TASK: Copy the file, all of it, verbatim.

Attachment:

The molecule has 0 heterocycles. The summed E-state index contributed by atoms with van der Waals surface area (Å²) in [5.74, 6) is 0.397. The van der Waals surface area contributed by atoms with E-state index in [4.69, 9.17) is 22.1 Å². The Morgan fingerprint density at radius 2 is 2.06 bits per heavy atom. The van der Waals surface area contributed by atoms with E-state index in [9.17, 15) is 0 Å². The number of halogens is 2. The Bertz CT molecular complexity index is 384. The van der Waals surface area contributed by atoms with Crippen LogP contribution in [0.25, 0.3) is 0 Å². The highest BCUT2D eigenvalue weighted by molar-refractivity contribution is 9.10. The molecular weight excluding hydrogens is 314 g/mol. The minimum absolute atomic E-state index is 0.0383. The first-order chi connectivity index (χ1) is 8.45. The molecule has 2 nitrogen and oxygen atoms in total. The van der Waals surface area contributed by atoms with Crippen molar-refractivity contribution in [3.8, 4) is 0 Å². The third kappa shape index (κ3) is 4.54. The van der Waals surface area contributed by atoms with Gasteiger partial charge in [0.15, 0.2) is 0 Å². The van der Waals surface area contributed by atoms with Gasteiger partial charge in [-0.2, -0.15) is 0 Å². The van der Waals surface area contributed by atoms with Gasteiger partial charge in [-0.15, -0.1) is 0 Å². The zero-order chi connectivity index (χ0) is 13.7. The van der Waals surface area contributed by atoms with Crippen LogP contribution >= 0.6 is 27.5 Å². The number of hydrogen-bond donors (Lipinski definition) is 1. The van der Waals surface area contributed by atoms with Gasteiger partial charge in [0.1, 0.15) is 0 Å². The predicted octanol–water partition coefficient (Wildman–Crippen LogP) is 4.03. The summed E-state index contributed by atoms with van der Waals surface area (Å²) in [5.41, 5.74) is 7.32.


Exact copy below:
The molecule has 0 heterocycles. The summed E-state index contributed by atoms with van der Waals surface area (Å²) in [5.74, 6) is 0.397. The van der Waals surface area contributed by atoms with E-state index in [4.69, 9.17) is 22.1 Å². The Morgan fingerprint density at radius 2 is 2.06 bits per heavy atom. The van der Waals surface area contributed by atoms with E-state index in [9.17, 15) is 0 Å². The number of halogens is 2. The Bertz CT molecular complexity index is 384. The van der Waals surface area contributed by atoms with Crippen LogP contribution in [0.25, 0.3) is 0 Å². The highest BCUT2D eigenvalue weighted by molar-refractivity contribution is 9.10. The molecular weight excluding hydrogens is 314 g/mol. The minimum absolute atomic E-state index is 0.0383. The first-order chi connectivity index (χ1) is 8.45. The molecule has 2 nitrogen and oxygen atoms in total. The van der Waals surface area contributed by atoms with Crippen molar-refractivity contribution in [3.8, 4) is 0 Å². The third kappa shape index (κ3) is 4.54. The van der Waals surface area contributed by atoms with Gasteiger partial charge in [0.15, 0.2) is 0 Å². The van der Waals surface area contributed by atoms with Gasteiger partial charge in [-0.2, -0.15) is 0 Å². The van der Waals surface area contributed by atoms with Gasteiger partial charge in [-0.15, -0.1) is 0 Å². The zero-order chi connectivity index (χ0) is 13.7. The van der Waals surface area contributed by atoms with Crippen LogP contribution >= 0.6 is 27.5 Å². The number of hydrogen-bond donors (Lipinski definition) is 1. The van der Waals surface area contributed by atoms with Gasteiger partial charge in [0.1, 0.15) is 0 Å². The predicted octanol–water partition coefficient (Wildman–Crippen LogP) is 4.03. The summed E-state index contributed by atoms with van der Waals surface area (Å²) in [5.41, 5.74) is 7.32.